Security outfit MyPermissions released version 3.0 of its Android application, which provides users with a dashboard displaying all apps on their devices that are accessing personal data, including via Facebook and other social networks.
Most mobile applications include social logins, and Facebook Login is the most-used one by a healthy margin. At its F8 global developer conference in San Francisco Wednesday, the social network introduced a new Anonymous Login feature for developers to include in their apps, as well as a new version of its standard Login, and a redesigned app control panel.
Facebook is working to remedy a vulnerability discovered by application security provider MyPermissions, which blocks users of the social network from revoking permissions granted to apps that allow them to access those users’ information.
Application security provider MyPermissions Thursday launched real-time application-permissions scanners in the form of apps for iOS and Android and a plugin for Google Chrome, aimed at keeping users in the loop on what personally identifiable information is being sought by apps.
Application security provider MyPermissions announced the launch of a privacy certification program for app developers, the MyPermissions Trust Certification, which it said is aimed at standardizing the policies and usage of personal information between developers and end-users.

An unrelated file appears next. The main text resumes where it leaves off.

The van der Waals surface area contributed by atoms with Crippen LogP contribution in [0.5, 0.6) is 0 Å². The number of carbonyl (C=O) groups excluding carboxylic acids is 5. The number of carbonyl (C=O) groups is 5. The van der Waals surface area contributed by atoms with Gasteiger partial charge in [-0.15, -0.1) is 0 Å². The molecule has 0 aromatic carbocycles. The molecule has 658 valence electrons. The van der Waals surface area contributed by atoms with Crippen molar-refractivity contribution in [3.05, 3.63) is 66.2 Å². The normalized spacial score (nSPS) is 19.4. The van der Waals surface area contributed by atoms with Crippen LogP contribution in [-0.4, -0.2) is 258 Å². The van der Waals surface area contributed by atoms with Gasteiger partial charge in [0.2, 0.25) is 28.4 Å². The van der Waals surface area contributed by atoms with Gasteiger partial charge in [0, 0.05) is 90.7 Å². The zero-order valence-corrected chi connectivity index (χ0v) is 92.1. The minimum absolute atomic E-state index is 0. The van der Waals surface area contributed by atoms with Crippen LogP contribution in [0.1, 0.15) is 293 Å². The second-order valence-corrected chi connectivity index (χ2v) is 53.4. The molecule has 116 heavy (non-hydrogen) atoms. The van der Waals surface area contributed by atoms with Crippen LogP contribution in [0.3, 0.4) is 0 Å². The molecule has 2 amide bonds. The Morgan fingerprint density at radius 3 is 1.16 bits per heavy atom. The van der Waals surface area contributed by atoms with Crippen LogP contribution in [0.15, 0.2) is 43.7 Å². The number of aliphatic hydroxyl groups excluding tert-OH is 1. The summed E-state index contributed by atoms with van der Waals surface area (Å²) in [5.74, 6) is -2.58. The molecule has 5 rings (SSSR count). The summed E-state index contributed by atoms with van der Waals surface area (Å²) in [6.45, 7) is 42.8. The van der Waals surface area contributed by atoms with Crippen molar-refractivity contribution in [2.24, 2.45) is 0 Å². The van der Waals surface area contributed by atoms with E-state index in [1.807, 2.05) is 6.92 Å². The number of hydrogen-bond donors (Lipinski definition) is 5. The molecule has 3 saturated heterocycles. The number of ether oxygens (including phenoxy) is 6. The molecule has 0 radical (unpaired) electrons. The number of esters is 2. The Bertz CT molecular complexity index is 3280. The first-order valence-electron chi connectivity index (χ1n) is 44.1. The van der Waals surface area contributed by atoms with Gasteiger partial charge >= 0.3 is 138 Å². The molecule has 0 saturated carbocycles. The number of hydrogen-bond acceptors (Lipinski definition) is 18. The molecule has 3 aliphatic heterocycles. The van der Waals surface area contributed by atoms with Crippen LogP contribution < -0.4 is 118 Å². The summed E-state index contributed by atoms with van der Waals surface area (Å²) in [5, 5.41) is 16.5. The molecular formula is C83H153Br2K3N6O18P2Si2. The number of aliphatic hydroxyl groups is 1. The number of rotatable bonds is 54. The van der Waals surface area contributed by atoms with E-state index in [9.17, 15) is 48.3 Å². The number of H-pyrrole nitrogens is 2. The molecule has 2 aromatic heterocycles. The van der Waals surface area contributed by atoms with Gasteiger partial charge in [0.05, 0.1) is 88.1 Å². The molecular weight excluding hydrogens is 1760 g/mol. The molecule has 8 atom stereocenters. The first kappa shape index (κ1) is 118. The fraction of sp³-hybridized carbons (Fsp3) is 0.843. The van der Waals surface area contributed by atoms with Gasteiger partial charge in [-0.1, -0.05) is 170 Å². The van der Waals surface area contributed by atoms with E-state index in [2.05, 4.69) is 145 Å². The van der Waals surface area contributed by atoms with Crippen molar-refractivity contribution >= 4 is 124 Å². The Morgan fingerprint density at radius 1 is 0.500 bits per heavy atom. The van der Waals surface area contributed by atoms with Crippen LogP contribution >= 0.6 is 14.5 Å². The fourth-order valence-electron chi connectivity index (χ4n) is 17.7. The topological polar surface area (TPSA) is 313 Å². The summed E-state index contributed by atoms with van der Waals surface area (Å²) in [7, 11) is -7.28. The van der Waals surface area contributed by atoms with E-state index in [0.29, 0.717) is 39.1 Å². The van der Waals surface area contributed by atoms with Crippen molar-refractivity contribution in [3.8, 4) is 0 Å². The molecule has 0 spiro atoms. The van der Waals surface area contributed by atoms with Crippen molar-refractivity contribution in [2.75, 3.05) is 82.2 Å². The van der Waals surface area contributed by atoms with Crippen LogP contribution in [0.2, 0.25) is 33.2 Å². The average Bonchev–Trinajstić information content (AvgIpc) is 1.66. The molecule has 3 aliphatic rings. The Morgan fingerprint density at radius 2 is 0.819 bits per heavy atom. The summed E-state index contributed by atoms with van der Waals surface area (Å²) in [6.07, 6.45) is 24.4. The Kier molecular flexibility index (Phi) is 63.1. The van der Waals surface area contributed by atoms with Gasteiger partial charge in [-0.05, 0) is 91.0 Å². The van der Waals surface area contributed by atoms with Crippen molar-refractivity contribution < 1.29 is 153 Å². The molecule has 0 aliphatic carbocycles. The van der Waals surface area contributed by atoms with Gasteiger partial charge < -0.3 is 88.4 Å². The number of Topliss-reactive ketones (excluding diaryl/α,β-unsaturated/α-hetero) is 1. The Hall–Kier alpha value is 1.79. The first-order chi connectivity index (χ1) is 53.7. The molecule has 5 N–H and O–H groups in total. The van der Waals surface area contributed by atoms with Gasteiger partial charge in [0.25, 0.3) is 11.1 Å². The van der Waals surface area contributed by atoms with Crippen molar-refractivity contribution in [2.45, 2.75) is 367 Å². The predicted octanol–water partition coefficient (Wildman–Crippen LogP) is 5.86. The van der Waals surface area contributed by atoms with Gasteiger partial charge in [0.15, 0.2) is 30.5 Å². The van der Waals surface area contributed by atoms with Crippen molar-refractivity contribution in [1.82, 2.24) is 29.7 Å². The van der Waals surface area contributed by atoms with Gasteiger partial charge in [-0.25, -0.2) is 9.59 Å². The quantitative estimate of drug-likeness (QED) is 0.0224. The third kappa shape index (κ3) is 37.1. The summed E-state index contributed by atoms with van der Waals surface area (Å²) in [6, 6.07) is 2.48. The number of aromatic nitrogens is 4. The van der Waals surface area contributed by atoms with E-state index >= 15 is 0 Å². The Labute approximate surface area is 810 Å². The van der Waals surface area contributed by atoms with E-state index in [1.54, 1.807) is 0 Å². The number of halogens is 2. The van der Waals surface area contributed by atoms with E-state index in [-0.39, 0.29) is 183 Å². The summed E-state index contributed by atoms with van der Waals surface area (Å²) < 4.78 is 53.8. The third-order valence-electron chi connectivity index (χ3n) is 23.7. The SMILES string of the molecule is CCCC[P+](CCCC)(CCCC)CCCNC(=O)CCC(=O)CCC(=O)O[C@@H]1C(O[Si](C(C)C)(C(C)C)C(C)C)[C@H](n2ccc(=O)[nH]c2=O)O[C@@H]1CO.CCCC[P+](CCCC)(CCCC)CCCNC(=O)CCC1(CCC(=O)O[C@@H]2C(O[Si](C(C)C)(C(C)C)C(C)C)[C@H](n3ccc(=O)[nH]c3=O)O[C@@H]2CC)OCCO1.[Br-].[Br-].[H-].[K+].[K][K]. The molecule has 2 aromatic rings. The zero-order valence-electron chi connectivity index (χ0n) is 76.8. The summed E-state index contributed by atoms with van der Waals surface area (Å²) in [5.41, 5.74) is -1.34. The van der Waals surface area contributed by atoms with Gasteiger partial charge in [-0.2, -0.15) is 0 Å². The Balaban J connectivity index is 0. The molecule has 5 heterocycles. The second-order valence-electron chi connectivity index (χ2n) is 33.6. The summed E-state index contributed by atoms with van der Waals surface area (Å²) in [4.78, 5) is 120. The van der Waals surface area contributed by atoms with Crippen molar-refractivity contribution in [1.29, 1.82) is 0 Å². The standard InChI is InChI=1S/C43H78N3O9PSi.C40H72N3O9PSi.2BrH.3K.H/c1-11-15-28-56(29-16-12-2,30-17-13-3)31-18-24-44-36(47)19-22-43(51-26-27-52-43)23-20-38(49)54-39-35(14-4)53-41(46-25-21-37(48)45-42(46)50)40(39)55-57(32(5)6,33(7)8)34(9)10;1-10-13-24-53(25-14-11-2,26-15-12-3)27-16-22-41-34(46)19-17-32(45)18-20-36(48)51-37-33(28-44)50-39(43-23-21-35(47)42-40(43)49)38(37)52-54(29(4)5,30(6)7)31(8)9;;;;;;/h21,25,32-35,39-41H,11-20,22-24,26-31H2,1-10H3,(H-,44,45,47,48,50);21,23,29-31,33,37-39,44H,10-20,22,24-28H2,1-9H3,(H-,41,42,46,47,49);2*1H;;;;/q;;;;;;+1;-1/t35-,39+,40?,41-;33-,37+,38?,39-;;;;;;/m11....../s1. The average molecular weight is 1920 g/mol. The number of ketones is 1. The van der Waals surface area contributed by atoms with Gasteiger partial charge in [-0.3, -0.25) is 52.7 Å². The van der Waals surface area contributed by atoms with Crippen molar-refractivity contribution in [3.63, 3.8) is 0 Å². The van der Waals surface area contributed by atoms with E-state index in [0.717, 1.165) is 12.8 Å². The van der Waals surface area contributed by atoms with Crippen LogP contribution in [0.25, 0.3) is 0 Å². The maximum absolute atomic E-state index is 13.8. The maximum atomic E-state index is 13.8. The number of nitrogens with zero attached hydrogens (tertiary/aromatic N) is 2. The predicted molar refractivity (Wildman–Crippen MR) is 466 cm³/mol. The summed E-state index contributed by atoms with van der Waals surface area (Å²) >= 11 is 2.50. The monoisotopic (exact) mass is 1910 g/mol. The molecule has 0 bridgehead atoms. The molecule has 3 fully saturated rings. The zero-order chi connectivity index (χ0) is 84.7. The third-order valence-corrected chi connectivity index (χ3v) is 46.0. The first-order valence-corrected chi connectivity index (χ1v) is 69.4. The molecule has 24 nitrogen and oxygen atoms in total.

According to application security provider MyPermissions, more than 70 billion mobile apps will be downloaded in 2013, or 10 for every person on Earth. MyPermissions examined 10 million apps with access to Facebook and found the following risks for users who are not careful about managing permissions for those apps:
When you connect with a Facebook application, how often do you pay attention to the fine print of what information the app wants from your profile? MyPermissions has launched a tool that allows users to see what the app wants from your profile, and also lets users delete apps straight from the MyPermissions Cleaner. It wants Facebook users to get a clean and safe start to 2013, also introducing a mobile app.
Not all Facebook applications are created equal. While some only require basic information to function, many more want to know your location, access your photos, and post on your behalf. Which apps can you trust? MyPermissions, which helps users rid their social media lives of dangerous apps, shared with AllFacebook the most trusted apps on the social network, starting with the newest member of the Facebook family — Instagram.